In the millennial hype circuit, it’s hard for anybody to debut with a good chance. The only hope is to come out of the ether with no expectations and blow everybody way. There isn’t a much higher pressure than being the first A&R signing of the premier talent label in the game. So when Isaiah Rashad dropped his first project on Top Dawg Entertainment, there seemed to be no way that he could live up to the impeccable standards of the label of Kendrick and Black Hippy. More than living up to those standards, looking back you can make a case for Cilvia Demo being the best thing TDE did all year. Coming from Chattanooga, Tennessee, Isaiah does for southern music what Black Hippy did for L.A. He bleeds his influences and idols into a lo-fi jazzy intimate portrait of his life, adding layers to the original music that inspired him. His heroes are held up as role models for his own life, his music a safety net to fall into. But these clichés are saved by his own nuanced perspectives on his relationships. His familial ties come straight from Arthur Miller, as the specter of his deadbeat dad casts a shadow over everything in his life, from his relationship with his own son to his own childhood depression. Songs like “Heavenly Father” and “Hereditary” are some of the more moving ballads we heard in hip hop this year. No that this was an entirely somber affair. He spazzes out on tracks like “Webbie Flow” and “Modest” and drops knowledge and pays homage on “R.I.P. Kevin Miller” and “Brad Jordan.” Isaiah carries the entire project himself, none of his fellow TDE stars join in until the last song. But what’s most chilling about the tape was Isaiah’s foresight, where on first single “Ronnie Drake” he raps into his sons eyes “I hope they don’t kill you cuz you black today, they only feel you when you pass away.” Cilvia Demo is the best debut in a year filled with them and Isaiah Rashad wins the 2014 Rookie Of The Year for being able to toss aside the pressures and make an archetypal coming of age album while keeping his personality and sound intact. Hopefully he can stay the course on TDE.

Read the original review here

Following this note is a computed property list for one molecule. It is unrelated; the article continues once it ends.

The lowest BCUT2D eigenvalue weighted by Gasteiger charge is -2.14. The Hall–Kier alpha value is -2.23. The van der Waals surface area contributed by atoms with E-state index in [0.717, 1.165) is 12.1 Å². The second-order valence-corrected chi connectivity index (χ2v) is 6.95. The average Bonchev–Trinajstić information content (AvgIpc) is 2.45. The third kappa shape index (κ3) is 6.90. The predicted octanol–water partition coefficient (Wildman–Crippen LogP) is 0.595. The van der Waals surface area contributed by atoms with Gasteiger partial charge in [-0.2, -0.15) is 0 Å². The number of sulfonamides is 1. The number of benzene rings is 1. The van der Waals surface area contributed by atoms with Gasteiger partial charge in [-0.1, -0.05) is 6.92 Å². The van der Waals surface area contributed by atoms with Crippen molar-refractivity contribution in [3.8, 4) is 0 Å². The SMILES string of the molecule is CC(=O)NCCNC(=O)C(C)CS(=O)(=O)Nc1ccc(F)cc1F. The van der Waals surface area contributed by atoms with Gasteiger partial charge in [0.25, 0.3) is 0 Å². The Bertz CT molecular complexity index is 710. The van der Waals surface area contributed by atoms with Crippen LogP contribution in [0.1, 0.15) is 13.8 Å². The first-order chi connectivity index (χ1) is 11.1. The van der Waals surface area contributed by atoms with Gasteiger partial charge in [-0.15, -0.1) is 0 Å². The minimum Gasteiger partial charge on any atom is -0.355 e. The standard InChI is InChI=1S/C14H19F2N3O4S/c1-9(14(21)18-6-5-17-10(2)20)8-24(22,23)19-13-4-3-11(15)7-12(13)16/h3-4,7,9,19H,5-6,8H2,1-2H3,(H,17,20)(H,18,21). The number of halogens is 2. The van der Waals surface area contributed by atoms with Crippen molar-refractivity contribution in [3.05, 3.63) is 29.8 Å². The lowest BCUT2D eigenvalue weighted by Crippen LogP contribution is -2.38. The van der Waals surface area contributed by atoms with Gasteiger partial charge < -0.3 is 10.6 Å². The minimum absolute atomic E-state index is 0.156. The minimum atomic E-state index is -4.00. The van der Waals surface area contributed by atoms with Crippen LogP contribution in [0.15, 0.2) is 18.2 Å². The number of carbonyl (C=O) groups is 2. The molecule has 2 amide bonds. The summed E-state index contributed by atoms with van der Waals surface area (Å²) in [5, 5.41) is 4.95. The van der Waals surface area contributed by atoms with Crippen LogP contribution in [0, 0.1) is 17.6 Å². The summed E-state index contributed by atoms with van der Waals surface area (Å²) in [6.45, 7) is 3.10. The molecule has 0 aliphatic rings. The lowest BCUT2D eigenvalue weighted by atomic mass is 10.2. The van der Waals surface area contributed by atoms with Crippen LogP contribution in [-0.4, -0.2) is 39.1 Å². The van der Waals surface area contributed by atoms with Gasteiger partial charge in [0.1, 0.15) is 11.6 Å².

8: Flying Lotus – You’re Dead!

 It takes guts to stare at something as deep as something as death and not come away sounding corny. But Flying Lotus is not afraid of big ideas. His previous albums have tackled the city he’s from, the inner workings of the mind, and nothing less than the universe itself. But You’re Dead! is the most impressive of these works because Flying Lotus doesn’t deal with abstraction here. This is death in all its horror; the pain of a lost loved one, the grotesquerie of the afterlife, the relief of passing. It takes a gentle touch to be able to balance all these emotions, especially instrumentally. You’re Dead! flies through at a breakneck speed, with the usual experimentalist quality of his past work underwritten by some of the strongest musicianship he’s ever had. Anchored by compatriot bassist Thundercat and the rest of his Brainfeeder crew, Flying Lotus got a dream team of collaborators to fill out his acid jazz dreams. Legends Herbie Hancock and Ennio Morricone drop by while Kendrick Lamar and Snoop Dogg cement FlyLo’s status as the reigning west coast wizard. But this is still a singular work of art from the man himself. Even though he was dealing with live musicians, Flying Lotus said he treated them as samples, piecing their work into a larger tapestry. And it shows; the Kendrick assisted Dylan Thomas styled piece de resistance of “Never Catch Me” slots right in front Snoops macabre humor in “Dead Man Walking.” Everything is placed in just the right spot for the journey. The opening orchestration of “Theme,” the elegant guitar lick of “Turkey Dog Coma,” and the stunning crescendo of “Ascension” which transforms You’re Dead! into a cathartic release and if it doesn’t bring you to tears then you forgot how to listen to a whole album. To face something like death with such earnestness, without pretention, irony, or sarcasm, to handle loss and tragedy in such an open way, this is what art and hip hop is all about. Here’s hoping Flying Lotus can bring some of his mojo to the rest of the rap scene.

7: Azealia Banks – Broke With Expensive Taste